HealthDay News — According to a study published in BMJ Open, the practice of Tai Chi shows promise in treating post-traumatic stress disorder (PTSD) in veterans.

Barbara Niles, PhD, of the Boston University School of Medicine, and colleagues conducted a study of 17 US veterans. 

Participants were involved in 4 introductory sessions of Tai Chi, the Chinese exercise regimen that involves slow, fluid movements.

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The team found that the program helped ease the veterans’ PTSD symptoms, enabling them to better manage intrusive thoughts, concentration difficulties and physiological arousal. 

Participants reported feeling very engaged during the sessions, and 93.8% said they were very or mostly satisfied with the program. All of the veterans involved in the program said they would recommend Tai Chi to a friend.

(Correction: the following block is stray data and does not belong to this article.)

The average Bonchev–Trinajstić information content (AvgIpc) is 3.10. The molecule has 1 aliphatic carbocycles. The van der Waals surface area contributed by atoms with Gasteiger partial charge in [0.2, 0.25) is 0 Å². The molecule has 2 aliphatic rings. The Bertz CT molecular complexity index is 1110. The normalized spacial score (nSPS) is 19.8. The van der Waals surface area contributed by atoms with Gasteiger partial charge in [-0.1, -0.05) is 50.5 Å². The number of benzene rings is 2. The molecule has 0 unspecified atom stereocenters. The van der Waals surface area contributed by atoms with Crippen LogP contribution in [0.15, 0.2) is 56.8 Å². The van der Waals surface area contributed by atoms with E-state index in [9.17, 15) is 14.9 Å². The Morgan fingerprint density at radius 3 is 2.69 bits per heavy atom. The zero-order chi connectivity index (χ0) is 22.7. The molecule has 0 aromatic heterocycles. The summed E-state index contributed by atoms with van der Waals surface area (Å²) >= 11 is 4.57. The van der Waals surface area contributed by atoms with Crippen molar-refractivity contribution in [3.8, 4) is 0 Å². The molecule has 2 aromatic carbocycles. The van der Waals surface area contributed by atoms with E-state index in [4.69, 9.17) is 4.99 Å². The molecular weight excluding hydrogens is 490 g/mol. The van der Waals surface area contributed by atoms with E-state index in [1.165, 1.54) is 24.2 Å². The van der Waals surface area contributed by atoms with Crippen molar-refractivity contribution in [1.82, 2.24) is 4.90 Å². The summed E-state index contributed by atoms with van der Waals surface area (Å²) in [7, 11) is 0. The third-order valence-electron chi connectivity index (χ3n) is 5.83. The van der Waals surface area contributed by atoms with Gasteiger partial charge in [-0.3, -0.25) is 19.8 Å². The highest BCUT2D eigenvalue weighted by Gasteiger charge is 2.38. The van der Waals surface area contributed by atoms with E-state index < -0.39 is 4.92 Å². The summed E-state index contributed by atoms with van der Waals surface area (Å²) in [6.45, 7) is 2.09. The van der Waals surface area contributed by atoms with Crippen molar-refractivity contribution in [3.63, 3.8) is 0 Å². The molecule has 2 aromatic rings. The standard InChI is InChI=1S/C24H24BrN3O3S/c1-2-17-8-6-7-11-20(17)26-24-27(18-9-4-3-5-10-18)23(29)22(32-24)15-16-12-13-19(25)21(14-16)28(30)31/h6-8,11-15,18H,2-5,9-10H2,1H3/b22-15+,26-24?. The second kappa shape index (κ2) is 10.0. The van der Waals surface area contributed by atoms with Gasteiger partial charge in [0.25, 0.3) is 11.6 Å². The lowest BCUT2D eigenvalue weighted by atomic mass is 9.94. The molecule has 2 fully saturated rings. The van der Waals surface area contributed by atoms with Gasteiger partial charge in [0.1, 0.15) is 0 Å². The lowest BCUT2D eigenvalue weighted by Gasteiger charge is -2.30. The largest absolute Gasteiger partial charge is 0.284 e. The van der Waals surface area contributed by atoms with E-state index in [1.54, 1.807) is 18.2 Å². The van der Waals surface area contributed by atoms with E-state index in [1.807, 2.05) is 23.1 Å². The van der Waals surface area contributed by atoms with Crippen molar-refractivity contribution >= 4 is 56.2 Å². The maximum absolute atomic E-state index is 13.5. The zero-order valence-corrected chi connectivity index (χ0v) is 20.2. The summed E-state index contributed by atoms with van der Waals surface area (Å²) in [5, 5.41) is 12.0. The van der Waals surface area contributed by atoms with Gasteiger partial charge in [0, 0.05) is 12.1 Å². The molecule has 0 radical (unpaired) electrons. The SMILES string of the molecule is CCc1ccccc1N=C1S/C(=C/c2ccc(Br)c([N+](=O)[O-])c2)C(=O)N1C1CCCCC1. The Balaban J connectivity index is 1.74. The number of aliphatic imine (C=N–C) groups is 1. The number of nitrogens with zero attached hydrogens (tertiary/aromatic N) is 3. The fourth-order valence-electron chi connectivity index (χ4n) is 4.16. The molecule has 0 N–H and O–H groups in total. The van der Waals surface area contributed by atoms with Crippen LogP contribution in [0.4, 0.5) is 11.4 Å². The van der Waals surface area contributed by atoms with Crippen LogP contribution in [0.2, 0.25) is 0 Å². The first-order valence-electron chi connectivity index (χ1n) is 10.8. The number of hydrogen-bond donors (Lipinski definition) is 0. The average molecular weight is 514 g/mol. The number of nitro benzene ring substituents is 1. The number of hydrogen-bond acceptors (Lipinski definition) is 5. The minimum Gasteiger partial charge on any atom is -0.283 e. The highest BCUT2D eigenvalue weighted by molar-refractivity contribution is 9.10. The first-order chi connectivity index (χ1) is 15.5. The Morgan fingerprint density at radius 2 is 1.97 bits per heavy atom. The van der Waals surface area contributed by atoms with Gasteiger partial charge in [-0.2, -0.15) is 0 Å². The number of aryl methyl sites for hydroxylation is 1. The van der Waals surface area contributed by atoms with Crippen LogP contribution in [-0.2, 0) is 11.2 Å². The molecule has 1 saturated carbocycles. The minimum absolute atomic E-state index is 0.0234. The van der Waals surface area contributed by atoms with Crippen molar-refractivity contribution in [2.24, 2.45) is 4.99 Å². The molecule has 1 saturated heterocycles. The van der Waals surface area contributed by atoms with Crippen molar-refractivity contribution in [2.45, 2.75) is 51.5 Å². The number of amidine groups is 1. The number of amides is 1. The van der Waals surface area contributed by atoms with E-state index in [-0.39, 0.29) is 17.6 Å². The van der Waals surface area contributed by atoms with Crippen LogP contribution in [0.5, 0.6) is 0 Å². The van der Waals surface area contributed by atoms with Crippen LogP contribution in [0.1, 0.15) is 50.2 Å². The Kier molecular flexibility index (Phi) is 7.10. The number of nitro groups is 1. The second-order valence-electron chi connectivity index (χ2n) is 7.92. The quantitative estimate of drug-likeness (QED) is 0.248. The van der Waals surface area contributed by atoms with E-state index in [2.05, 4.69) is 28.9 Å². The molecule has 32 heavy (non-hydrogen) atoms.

“This study provides preliminary indications that veterans with PTSD symptoms are interested in Tai Chi and suggests possible mechanisms of change — by reducing physiological arousal, improving comorbid conditions and increasing positive associations with warrior identity — to be examined in future rigorous trials,” the authors write.


Niles BL, et al. “Feasibility, Qualitative Findings And Satisfaction Of A Brief Tai Chi Mind–Body Programme For Veterans With Post-Traumatic Stress Symptoms”. BMJ Open. 2016. 6(11): e012464. doi: 10.1136/bmjopen-2016-012464. [Epub ahead of print]

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